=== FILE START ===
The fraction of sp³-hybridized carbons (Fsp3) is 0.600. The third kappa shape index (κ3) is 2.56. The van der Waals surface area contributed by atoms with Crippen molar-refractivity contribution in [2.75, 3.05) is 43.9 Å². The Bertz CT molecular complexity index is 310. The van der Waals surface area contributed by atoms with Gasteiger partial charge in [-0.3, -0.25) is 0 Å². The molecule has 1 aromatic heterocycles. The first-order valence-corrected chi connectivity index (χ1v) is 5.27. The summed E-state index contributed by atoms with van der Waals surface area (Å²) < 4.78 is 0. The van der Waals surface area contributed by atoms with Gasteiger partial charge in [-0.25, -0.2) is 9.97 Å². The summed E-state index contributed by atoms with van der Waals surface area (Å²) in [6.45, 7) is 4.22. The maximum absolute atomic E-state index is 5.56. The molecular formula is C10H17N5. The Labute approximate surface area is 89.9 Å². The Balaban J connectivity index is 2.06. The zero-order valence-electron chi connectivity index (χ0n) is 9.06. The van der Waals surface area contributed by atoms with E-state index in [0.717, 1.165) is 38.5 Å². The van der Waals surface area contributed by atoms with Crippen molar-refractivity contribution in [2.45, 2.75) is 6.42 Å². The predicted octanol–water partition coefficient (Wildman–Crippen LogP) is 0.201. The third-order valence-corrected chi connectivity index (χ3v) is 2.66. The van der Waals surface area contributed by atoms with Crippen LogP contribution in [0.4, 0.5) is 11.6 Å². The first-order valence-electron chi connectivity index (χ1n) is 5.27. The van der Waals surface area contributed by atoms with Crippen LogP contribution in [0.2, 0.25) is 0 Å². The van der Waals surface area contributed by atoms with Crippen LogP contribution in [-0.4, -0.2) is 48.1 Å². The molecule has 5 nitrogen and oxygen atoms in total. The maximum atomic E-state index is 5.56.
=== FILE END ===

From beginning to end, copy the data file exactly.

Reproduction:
The fraction of sp³-hybridized carbons (Fsp3) is 0.600. The third kappa shape index (κ3) is 2.56. The van der Waals surface area contributed by atoms with Crippen molar-refractivity contribution in [2.75, 3.05) is 43.9 Å². The Bertz CT molecular complexity index is 310. The van der Waals surface area contributed by atoms with Gasteiger partial charge in [-0.3, -0.25) is 0 Å². The molecule has 1 aromatic heterocycles. The first-order valence-corrected chi connectivity index (χ1v) is 5.27. The summed E-state index contributed by atoms with van der Waals surface area (Å²) < 4.78 is 0. The van der Waals surface area contributed by atoms with Gasteiger partial charge in [-0.25, -0.2) is 9.97 Å². The summed E-state index contributed by atoms with van der Waals surface area (Å²) in [6.45, 7) is 4.22. The maximum absolute atomic E-state index is 5.56. The molecular formula is C10H17N5. The Labute approximate surface area is 89.9 Å². The Balaban J connectivity index is 2.06. The zero-order valence-electron chi connectivity index (χ0n) is 9.06. The van der Waals surface area contributed by atoms with E-state index in [0.717, 1.165) is 38.5 Å². The van der Waals surface area contributed by atoms with Crippen molar-refractivity contribution in [2.45, 2.75) is 6.42 Å². The predicted octanol–water partition coefficient (Wildman–Crippen LogP) is 0.201. The third-order valence-corrected chi connectivity index (χ3v) is 2.66. The van der Waals surface area contributed by atoms with Crippen LogP contribution in [0.4, 0.5) is 11.6 Å². The first-order valence-electron chi connectivity index (χ1n) is 5.27. The van der Waals surface area contributed by atoms with Crippen LogP contribution in [0.2, 0.25) is 0 Å². The van der Waals surface area contributed by atoms with Crippen LogP contribution in [-0.4, -0.2) is 48.1 Å². The molecule has 5 nitrogen and oxygen atoms in total. The maximum atomic E-state index is 5.56.